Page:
Last updated on May 13th, 2019 at 02:28 pm
Several public and private forces are teaming up to promote Wisconsin as fertile ground for attracting new small technology-based businesses.
The most far-reaching pitch to date for the region came April 23, when trade representatives from 16 nations toured Milwaukee County.
The tour was presented by Spirit of Milwaukee Inc., a nonprofit corporation devoted to educate the public about the city’s cultural, educational, historical and scientific institutions.
With the help of the state, the city, the county, the Medical College of Wisconsin and others, Spirit of Milwaukee managed to attract the foreign trade consulates to see how technology-based companies are thriving in southeastern Wisconsin.
"We are tired of being the best-kept secret," Dean Amhaus, president of the Spirit of Milwaukee, told the delegation. "It’s our time to shine in the light."
The trade delegates, all of whom are members of the International Trade Commissioner Association of Chicago, visited the offices of Prodesse Inc. in Waukesha and TeraMedica Inc. in Milwaukee.
Prodesse helps health care professionals improve the treatment of infectious diseases while reducing the total burden on the health care system.
TeraMedica is developing a new generation of enterprise software that manages the storage and distribution of digital medical images across healthcare or hospital systems.
The trade delegates, who also toured the Medical College of Wisconsin in Wauwatosa, were impressed with what they saw in Milwaukee, according to David Kouidri, trade commissioner for the Consulate General of Switzerland, who is president of the Chicago contingent.
"Everybody has their own individual agenda, but I’m impressed with the bio(medical) and agri(cultural) areas here," Kouidri said. "My intent here is to generate a network. I’m trying to create a network we can facilitate. We find the entrepreneurs, we find the small businesses, we find the scientists, and we hook them up with the Swiss guys."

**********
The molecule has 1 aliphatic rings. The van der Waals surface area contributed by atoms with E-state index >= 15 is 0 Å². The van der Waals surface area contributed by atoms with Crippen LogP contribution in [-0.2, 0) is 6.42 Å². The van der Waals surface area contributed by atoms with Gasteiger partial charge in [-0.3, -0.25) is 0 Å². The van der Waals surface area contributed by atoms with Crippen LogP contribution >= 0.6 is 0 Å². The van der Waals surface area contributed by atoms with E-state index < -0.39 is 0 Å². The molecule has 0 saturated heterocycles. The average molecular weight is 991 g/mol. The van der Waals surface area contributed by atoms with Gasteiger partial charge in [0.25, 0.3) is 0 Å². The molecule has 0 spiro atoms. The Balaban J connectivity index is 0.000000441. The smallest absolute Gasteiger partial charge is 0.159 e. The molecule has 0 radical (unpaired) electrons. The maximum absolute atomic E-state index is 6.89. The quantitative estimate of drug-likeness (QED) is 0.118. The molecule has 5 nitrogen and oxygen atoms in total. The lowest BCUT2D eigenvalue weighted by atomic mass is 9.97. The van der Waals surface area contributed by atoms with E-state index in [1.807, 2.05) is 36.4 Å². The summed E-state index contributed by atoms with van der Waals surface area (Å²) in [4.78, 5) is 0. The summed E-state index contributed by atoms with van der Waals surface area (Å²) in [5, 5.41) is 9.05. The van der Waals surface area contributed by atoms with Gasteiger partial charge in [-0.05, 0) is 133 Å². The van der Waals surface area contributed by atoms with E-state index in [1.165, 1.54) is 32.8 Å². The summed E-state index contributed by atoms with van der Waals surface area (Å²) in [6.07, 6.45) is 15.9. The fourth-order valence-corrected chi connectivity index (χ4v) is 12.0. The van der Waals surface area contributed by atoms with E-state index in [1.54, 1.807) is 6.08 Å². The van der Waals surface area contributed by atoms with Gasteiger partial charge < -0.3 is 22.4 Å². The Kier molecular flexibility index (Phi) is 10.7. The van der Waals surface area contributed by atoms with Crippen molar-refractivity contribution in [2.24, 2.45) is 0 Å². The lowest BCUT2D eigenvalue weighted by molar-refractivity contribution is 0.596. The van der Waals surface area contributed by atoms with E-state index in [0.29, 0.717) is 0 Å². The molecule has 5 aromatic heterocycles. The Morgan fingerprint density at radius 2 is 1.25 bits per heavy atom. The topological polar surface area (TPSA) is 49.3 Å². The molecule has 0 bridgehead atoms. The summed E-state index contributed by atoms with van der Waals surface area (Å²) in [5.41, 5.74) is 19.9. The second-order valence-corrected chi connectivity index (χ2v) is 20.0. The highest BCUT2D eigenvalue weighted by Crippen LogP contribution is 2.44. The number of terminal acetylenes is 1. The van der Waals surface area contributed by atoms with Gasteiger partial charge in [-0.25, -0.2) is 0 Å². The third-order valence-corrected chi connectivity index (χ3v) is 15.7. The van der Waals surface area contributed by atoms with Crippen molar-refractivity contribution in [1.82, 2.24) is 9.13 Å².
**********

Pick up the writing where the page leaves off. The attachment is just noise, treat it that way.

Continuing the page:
Wisconsin businesses must evolve in their approach to understand that their potential market is larger than the customer down the street or merely in their own city, Kouidri said.
Wisconsin small-business owners should use the resources available to them to explore opportunities in the global economy, he said.
"The small and medium-sized guys in the U.S. can definitely benefit outside the United States, and I don’t think they realize that," Kouidri said. "There’s such another market out there. It’s global."
Kouidri and the other members of the delegation in Chicago are looking for opportunities for companies in their nations to join with U.S. firms in joint ventures, partnerships and research collaborations, he said.
Tom Still, president of the Wisconsin Technology Council, told the delegation he currently is working with a Norwegian company that is trying to develop a cancer vaccine. The company is considering opening a laboratory in Wisconsin with 20 employees, Still said.
Another company from Grand Forks, N.D., is considering opening a mass data storage business in Wisconsin, Still said.
Wisconsin is home to more than 250 life science-based companies, most of which have less than 50 employees, Still said. The bulk of those small businesses are located between Milwaukee and Madison, he said.
"This corridor has got a lot of what you want to look at," Still told the international trade delegation. "At its core, Wisconsin is really transforming to a knowledge-based economy."
Still said Wisconsin needs to do a better job promoting its relative assets, which include its superb educational system, its educated workforce, its strong infrastructure, its quality of life and its low costs of living and doing business.
Those assets were echoed by Wauwatosa Mayor Theresa Estness, a member of the Spirit of Milwaukee’s board, who took a regional approach in appealing to the Chicago delegation.
"I can tell you that Milwaukee is the best-kept secret. It has all the amenities of Chicago, without all the hassles. It’s a wonderful place to invest," said Estness, who also touted GE Healthcare’s Information Technologies division’s decision to build a new plant that will create hundreds of new technology jobs in Wauwatosa.
Mary Regel, director of the Wisconsin Department of Commerce’s Bureau of International Affairs, told the trade delegation that the state and Gov. Jim Doyle will do all they can to help them bring business to Wisconsin.
"This is the most trade commissioners we have ever had here at any one time," Regel noted.
April 30, 2004 Small Business Times, Milwaukee